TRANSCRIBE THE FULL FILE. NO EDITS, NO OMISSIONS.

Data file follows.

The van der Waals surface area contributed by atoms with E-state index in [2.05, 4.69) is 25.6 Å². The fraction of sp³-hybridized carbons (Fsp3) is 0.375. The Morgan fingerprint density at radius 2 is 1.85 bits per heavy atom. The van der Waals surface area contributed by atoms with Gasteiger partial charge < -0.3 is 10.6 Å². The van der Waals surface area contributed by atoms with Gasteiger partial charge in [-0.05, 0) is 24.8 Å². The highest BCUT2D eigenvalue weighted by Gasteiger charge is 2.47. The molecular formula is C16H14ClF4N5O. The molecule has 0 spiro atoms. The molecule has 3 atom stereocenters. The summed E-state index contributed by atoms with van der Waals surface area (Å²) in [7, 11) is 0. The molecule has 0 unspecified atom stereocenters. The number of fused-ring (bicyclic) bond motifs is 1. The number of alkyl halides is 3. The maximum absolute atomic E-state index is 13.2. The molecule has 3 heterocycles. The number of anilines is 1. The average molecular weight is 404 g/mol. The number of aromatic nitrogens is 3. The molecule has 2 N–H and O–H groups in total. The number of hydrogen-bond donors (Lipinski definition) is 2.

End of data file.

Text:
The van der Waals surface area contributed by atoms with E-state index in [2.05, 4.69) is 25.6 Å². The fraction of sp³-hybridized carbons (Fsp3) is 0.375. The Morgan fingerprint density at radius 2 is 1.85 bits per heavy atom. The van der Waals surface area contributed by atoms with Gasteiger partial charge < -0.3 is 10.6 Å². The van der Waals surface area contributed by atoms with Gasteiger partial charge in [-0.05, 0) is 24.8 Å². The highest BCUT2D eigenvalue weighted by Gasteiger charge is 2.47. The molecular formula is C16H14ClF4N5O. The molecule has 0 spiro atoms. The molecule has 3 atom stereocenters. The summed E-state index contributed by atoms with van der Waals surface area (Å²) in [7, 11) is 0. The molecule has 0 unspecified atom stereocenters. The number of fused-ring (bicyclic) bond motifs is 1. The number of alkyl halides is 3. The maximum absolute atomic E-state index is 13.2. The molecule has 3 heterocycles. The number of anilines is 1. The average molecular weight is 404 g/mol. The number of aromatic nitrogens is 3. The molecule has 2 N–H and O–H groups in total. The number of hydrogen-bond donors (Lipinski definition) is 2.